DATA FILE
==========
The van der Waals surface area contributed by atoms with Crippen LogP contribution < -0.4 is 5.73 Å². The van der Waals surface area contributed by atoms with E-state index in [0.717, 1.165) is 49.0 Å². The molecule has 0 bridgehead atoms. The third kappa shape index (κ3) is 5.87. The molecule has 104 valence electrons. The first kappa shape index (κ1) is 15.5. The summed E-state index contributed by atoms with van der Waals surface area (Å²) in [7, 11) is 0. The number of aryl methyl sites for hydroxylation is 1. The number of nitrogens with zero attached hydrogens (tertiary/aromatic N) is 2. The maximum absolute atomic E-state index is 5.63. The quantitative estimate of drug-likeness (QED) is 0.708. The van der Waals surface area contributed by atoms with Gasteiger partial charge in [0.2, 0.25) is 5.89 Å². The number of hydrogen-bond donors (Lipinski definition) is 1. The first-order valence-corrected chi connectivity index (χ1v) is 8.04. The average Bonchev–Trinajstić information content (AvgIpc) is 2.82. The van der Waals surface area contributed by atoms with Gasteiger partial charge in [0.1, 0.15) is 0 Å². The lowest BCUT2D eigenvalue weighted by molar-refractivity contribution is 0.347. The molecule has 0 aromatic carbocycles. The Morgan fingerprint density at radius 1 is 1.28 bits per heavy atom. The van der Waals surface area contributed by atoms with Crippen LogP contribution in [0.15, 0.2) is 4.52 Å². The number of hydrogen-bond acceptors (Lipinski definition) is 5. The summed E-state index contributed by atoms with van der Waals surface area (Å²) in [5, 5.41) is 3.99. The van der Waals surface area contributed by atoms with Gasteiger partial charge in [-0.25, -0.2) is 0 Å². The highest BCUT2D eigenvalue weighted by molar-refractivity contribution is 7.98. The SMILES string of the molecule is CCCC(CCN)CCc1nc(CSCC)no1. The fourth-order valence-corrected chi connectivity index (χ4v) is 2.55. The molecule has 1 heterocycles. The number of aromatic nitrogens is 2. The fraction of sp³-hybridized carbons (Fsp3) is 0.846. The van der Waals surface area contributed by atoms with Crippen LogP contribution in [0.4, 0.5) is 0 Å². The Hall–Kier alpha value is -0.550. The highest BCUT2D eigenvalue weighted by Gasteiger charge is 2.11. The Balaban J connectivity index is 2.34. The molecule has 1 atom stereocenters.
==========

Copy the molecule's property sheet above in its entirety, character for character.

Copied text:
The van der Waals surface area contributed by atoms with Crippen LogP contribution < -0.4 is 5.73 Å². The van der Waals surface area contributed by atoms with E-state index in [0.717, 1.165) is 49.0 Å². The molecule has 0 bridgehead atoms. The third kappa shape index (κ3) is 5.87. The molecule has 104 valence electrons. The first kappa shape index (κ1) is 15.5. The summed E-state index contributed by atoms with van der Waals surface area (Å²) in [7, 11) is 0. The number of aryl methyl sites for hydroxylation is 1. The number of nitrogens with zero attached hydrogens (tertiary/aromatic N) is 2. The maximum absolute atomic E-state index is 5.63. The quantitative estimate of drug-likeness (QED) is 0.708. The van der Waals surface area contributed by atoms with Gasteiger partial charge in [0.2, 0.25) is 5.89 Å². The number of hydrogen-bond donors (Lipinski definition) is 1. The first-order valence-corrected chi connectivity index (χ1v) is 8.04. The average Bonchev–Trinajstić information content (AvgIpc) is 2.82. The van der Waals surface area contributed by atoms with Gasteiger partial charge in [0.1, 0.15) is 0 Å². The lowest BCUT2D eigenvalue weighted by molar-refractivity contribution is 0.347. The molecule has 0 aromatic carbocycles. The Morgan fingerprint density at radius 1 is 1.28 bits per heavy atom. The van der Waals surface area contributed by atoms with Crippen LogP contribution in [0.15, 0.2) is 4.52 Å². The number of hydrogen-bond acceptors (Lipinski definition) is 5. The summed E-state index contributed by atoms with van der Waals surface area (Å²) in [5, 5.41) is 3.99. The van der Waals surface area contributed by atoms with Gasteiger partial charge in [-0.25, -0.2) is 0 Å². The highest BCUT2D eigenvalue weighted by molar-refractivity contribution is 7.98. The SMILES string of the molecule is CCCC(CCN)CCc1nc(CSCC)no1. The fourth-order valence-corrected chi connectivity index (χ4v) is 2.55. The molecule has 1 heterocycles. The number of aromatic nitrogens is 2. The fraction of sp³-hybridized carbons (Fsp3) is 0.846. The van der Waals surface area contributed by atoms with Crippen LogP contribution in [0.4, 0.5) is 0 Å². The Hall–Kier alpha value is -0.550. The highest BCUT2D eigenvalue weighted by Gasteiger charge is 2.11. The Balaban J connectivity index is 2.34. The molecule has 1 atom stereocenters.